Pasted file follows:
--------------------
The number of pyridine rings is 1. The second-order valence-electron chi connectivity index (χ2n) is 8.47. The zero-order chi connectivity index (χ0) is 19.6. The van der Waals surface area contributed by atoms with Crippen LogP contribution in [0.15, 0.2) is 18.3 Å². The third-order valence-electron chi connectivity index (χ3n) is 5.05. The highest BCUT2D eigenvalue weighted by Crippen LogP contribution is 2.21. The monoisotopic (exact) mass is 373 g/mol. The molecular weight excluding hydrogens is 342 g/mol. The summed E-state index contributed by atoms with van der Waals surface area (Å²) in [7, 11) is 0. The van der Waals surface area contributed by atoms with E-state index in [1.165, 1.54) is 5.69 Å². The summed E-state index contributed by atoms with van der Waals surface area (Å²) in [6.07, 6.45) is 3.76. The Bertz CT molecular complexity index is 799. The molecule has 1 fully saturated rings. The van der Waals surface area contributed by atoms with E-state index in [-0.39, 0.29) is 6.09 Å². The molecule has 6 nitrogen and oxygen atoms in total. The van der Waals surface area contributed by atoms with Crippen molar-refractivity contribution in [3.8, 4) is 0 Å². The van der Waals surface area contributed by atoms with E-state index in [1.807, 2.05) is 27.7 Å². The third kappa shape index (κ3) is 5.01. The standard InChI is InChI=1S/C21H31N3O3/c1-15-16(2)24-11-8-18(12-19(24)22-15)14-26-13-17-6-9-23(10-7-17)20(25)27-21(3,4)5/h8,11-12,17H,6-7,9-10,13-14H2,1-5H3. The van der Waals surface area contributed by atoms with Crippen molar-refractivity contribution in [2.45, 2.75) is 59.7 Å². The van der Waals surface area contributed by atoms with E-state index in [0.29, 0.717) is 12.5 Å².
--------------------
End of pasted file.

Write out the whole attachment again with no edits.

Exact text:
The number of pyridine rings is 1. The second-order valence-electron chi connectivity index (χ2n) is 8.47. The zero-order chi connectivity index (χ0) is 19.6. The van der Waals surface area contributed by atoms with Crippen LogP contribution in [0.15, 0.2) is 18.3 Å². The third-order valence-electron chi connectivity index (χ3n) is 5.05. The highest BCUT2D eigenvalue weighted by Crippen LogP contribution is 2.21. The monoisotopic (exact) mass is 373 g/mol. The molecular weight excluding hydrogens is 342 g/mol. The summed E-state index contributed by atoms with van der Waals surface area (Å²) in [7, 11) is 0. The van der Waals surface area contributed by atoms with E-state index in [1.165, 1.54) is 5.69 Å². The summed E-state index contributed by atoms with van der Waals surface area (Å²) in [6.07, 6.45) is 3.76. The Bertz CT molecular complexity index is 799. The molecule has 1 fully saturated rings. The van der Waals surface area contributed by atoms with E-state index in [-0.39, 0.29) is 6.09 Å². The molecule has 6 nitrogen and oxygen atoms in total. The van der Waals surface area contributed by atoms with Crippen molar-refractivity contribution in [3.8, 4) is 0 Å². The van der Waals surface area contributed by atoms with E-state index in [1.807, 2.05) is 27.7 Å². The third kappa shape index (κ3) is 5.01. The standard InChI is InChI=1S/C21H31N3O3/c1-15-16(2)24-11-8-18(12-19(24)22-15)14-26-13-17-6-9-23(10-7-17)20(25)27-21(3,4)5/h8,11-12,17H,6-7,9-10,13-14H2,1-5H3. The van der Waals surface area contributed by atoms with Crippen molar-refractivity contribution in [2.45, 2.75) is 59.7 Å². The van der Waals surface area contributed by atoms with E-state index in [0.29, 0.717) is 12.5 Å².